May 10, 2012
There might have been a few other cases on the docket, but what could be more important?
On this very date in 1893:
Nix v. Hedden:
The Supreme Court of the United States affirms the lower court ruling that the tomato should be classified under customs regulations as a vegetable rather than a fruit.
The Court's unanimous opinion held that the Tariff Act of 1883 used the ordinary meaning of the words "fruit" and "vegetable," under which a tomato is classified as a vegetable, instead of the technical botanical meaning.
Any important decision, you can bet there was money involved.
The tariff act required a tax to be paid on imported vegetables, but not fruit.
So the Nixes, John Nix, John W. Nix, George W. Nix, and Frank W. Nix filed against Edward L. Hedden, Collector of the Port of New York, to recover back duties paid under protest.
At the trial the plaintiffs' counsel, after reading definitions of the words 'fruit' and 'vegetables' from Webster's Dictionary, Worcester's Dictionary, and the Imperial Dictionary, called two witnesses, who had been selling fruit and vegetables, for over 30 years, and asked them, after hearing these definitions, to say whether these words had "any special meaning in trade or commerce, different from those read."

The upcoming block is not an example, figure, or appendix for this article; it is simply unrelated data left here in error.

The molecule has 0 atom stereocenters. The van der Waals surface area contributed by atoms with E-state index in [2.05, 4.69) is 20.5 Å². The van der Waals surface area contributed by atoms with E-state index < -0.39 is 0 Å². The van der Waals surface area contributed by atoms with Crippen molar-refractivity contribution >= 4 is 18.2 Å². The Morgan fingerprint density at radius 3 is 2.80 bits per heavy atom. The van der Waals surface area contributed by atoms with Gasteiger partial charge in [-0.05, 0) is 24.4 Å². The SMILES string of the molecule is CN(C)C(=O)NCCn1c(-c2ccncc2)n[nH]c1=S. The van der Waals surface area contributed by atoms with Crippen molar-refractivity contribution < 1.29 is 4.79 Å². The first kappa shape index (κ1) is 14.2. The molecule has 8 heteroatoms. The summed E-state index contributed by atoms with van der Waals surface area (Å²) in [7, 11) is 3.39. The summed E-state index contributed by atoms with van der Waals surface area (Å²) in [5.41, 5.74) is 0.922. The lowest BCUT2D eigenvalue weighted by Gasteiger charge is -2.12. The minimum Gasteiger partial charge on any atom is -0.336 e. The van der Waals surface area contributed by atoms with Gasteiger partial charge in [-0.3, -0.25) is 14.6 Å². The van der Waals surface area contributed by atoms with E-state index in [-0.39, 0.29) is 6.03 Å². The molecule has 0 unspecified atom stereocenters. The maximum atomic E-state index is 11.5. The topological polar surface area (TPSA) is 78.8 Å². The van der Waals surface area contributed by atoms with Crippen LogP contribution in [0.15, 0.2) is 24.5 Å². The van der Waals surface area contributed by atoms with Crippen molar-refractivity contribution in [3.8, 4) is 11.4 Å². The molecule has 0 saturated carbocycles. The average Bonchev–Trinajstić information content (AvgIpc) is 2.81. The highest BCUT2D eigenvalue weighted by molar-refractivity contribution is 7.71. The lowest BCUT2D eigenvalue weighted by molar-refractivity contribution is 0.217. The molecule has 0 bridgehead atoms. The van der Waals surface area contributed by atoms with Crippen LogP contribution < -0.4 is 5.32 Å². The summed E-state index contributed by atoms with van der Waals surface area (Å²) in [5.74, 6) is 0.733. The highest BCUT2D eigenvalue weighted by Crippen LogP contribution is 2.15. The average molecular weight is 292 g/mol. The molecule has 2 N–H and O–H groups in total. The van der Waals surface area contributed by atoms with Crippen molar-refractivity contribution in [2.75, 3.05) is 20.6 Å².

One witness testified that in regard to the dictionary definition:
"[the dictionary] does not classify all things there, but they are correct as far as they go. It does not take all kinds of fruit or vegetables; it takes a portion of them. I think the words 'fruit' and 'vegetable' have the same meaning in trade today that they had on March 1, 1883. I understand that the term 'fruit' is applied in trade only to such plants or parts of plants as contain the seeds.”
Ambiguous to say the least.
Experts seem to feel that the tomato is technically the fruit of the tomato plant, but it's used as a vegetable in cooking.
In other words, if you think it's a vegetable, it's a vegetable.
I hope that clears it up.